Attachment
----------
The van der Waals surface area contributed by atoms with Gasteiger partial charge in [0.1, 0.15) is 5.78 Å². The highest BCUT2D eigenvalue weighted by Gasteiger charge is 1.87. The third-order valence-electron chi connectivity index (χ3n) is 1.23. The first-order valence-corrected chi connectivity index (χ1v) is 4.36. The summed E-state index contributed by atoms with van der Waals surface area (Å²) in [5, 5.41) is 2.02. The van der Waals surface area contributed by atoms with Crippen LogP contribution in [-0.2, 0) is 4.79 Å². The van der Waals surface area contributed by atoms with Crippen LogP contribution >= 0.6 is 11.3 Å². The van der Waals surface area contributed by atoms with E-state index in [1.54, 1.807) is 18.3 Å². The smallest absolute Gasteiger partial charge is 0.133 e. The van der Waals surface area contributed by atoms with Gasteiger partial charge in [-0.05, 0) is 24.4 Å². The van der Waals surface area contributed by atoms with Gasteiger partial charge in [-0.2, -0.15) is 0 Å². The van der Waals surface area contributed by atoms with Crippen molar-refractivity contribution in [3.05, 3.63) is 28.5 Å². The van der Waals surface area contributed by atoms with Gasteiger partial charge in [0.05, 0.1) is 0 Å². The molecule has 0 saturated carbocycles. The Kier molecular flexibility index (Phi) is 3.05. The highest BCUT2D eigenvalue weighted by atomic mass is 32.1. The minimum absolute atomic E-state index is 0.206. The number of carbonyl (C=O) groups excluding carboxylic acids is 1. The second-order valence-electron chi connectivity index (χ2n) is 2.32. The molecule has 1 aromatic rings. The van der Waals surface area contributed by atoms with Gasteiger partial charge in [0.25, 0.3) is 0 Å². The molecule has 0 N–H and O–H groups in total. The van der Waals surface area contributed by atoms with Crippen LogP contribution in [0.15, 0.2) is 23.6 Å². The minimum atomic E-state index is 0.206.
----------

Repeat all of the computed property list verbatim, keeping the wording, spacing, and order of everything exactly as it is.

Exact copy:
The van der Waals surface area contributed by atoms with Gasteiger partial charge in [0.1, 0.15) is 5.78 Å². The highest BCUT2D eigenvalue weighted by Gasteiger charge is 1.87. The third-order valence-electron chi connectivity index (χ3n) is 1.23. The first-order valence-corrected chi connectivity index (χ1v) is 4.36. The summed E-state index contributed by atoms with van der Waals surface area (Å²) in [5, 5.41) is 2.02. The van der Waals surface area contributed by atoms with Crippen LogP contribution in [-0.2, 0) is 4.79 Å². The van der Waals surface area contributed by atoms with Crippen LogP contribution >= 0.6 is 11.3 Å². The van der Waals surface area contributed by atoms with E-state index in [1.54, 1.807) is 18.3 Å². The smallest absolute Gasteiger partial charge is 0.133 e. The van der Waals surface area contributed by atoms with Gasteiger partial charge in [-0.05, 0) is 24.4 Å². The van der Waals surface area contributed by atoms with Gasteiger partial charge in [-0.2, -0.15) is 0 Å². The van der Waals surface area contributed by atoms with Crippen molar-refractivity contribution in [3.05, 3.63) is 28.5 Å². The van der Waals surface area contributed by atoms with Gasteiger partial charge in [0.05, 0.1) is 0 Å². The molecule has 0 saturated carbocycles. The Kier molecular flexibility index (Phi) is 3.05. The highest BCUT2D eigenvalue weighted by atomic mass is 32.1. The minimum absolute atomic E-state index is 0.206. The number of carbonyl (C=O) groups excluding carboxylic acids is 1. The second-order valence-electron chi connectivity index (χ2n) is 2.32. The molecule has 1 aromatic rings. The van der Waals surface area contributed by atoms with Gasteiger partial charge in [0.25, 0.3) is 0 Å². The molecule has 0 N–H and O–H groups in total. The van der Waals surface area contributed by atoms with Crippen LogP contribution in [0.15, 0.2) is 23.6 Å². The minimum atomic E-state index is 0.206.